Marx’s scenario has not materialized and capitalism’s hegemony can no longer be called into question. But the actualization of Simons or Friedman’s theses is certainly not right around the corner either, at least not in our little corner of America.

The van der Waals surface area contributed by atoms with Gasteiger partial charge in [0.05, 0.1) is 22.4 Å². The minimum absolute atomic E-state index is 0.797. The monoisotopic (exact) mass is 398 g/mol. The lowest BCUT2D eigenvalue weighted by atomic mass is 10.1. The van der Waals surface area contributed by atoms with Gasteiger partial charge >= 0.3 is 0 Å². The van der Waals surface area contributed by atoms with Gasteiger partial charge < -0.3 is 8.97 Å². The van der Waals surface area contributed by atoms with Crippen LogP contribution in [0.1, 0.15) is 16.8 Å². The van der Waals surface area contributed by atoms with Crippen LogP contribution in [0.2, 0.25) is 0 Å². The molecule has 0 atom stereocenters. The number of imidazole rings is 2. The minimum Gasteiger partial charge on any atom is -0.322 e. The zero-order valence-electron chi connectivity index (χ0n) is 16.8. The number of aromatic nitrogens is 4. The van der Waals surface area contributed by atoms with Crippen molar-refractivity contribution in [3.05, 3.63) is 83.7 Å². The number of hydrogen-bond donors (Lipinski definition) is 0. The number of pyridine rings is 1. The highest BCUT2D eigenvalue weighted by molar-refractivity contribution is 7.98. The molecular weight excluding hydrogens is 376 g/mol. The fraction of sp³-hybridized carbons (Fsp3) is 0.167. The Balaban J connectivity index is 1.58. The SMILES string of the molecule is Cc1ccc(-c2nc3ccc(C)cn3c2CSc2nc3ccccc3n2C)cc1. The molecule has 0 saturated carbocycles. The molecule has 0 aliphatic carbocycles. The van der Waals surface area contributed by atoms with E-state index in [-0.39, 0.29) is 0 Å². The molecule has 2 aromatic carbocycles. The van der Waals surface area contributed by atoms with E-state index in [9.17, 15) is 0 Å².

A partir de un estudio de la literatura anglo-saxona, el articulo ofrece una síntesis de los principales escritos sobre las teorías del sindicalismo. Se presenta la primera ola teórica en que el sindicalismo es considerado sea como agente de la revolución, de transformación o de acomodación respecto al capitalismo. En la segunda ola teórica, el sindicalismo es más bien considerado como un actor que interactúa con el empleador. Es entonces con respecto a la existencia o no de un conflicto fundamental de intereses entre los empleadores y los trabajadores que las teorías se articulan. La pertinencia contemporánea de diversas contribuciones teóricas es analizada igualmente. Los autores concluyen que, dentro de los enfoques de la primera ola, la teoría del sindicalismo de negocio sigue siendo la mas clara aunque esta forma de sindicalismo comporta hoy una dimensión de compromiso social que depasa el medio laboral. Sin embargo, la regulación de condiciones de trabajo por la negociación colectiva sigue siendo la función primera de la creciente actividad sindical.